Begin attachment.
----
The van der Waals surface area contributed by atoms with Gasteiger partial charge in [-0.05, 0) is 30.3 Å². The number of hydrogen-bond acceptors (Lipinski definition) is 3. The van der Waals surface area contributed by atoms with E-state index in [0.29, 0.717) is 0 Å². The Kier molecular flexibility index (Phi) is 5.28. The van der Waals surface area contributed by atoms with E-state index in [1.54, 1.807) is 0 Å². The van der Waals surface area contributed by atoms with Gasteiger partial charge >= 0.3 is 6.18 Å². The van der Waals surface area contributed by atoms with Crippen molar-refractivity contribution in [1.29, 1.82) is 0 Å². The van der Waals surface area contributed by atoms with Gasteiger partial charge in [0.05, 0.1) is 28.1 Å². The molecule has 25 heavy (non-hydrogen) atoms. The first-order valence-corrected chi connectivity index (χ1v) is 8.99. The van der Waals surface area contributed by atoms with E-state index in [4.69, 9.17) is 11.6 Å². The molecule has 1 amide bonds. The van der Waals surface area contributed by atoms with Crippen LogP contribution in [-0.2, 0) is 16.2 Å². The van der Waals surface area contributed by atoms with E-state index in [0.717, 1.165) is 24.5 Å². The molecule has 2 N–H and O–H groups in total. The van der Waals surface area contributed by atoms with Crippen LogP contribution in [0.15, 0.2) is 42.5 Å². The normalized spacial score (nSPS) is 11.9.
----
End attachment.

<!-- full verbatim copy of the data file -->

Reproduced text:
The van der Waals surface area contributed by atoms with Gasteiger partial charge in [-0.05, 0) is 30.3 Å². The number of hydrogen-bond acceptors (Lipinski definition) is 3. The van der Waals surface area contributed by atoms with E-state index in [0.29, 0.717) is 0 Å². The Kier molecular flexibility index (Phi) is 5.28. The van der Waals surface area contributed by atoms with E-state index in [1.54, 1.807) is 0 Å². The van der Waals surface area contributed by atoms with Gasteiger partial charge >= 0.3 is 6.18 Å². The van der Waals surface area contributed by atoms with Crippen molar-refractivity contribution in [1.29, 1.82) is 0 Å². The van der Waals surface area contributed by atoms with Gasteiger partial charge in [0.05, 0.1) is 28.1 Å². The molecule has 25 heavy (non-hydrogen) atoms. The first-order valence-corrected chi connectivity index (χ1v) is 8.99. The van der Waals surface area contributed by atoms with E-state index in [4.69, 9.17) is 11.6 Å². The molecule has 1 amide bonds. The van der Waals surface area contributed by atoms with Crippen LogP contribution in [-0.2, 0) is 16.2 Å². The van der Waals surface area contributed by atoms with E-state index in [0.717, 1.165) is 24.5 Å². The molecule has 2 N–H and O–H groups in total. The van der Waals surface area contributed by atoms with Crippen LogP contribution in [0.15, 0.2) is 42.5 Å². The normalized spacial score (nSPS) is 11.9.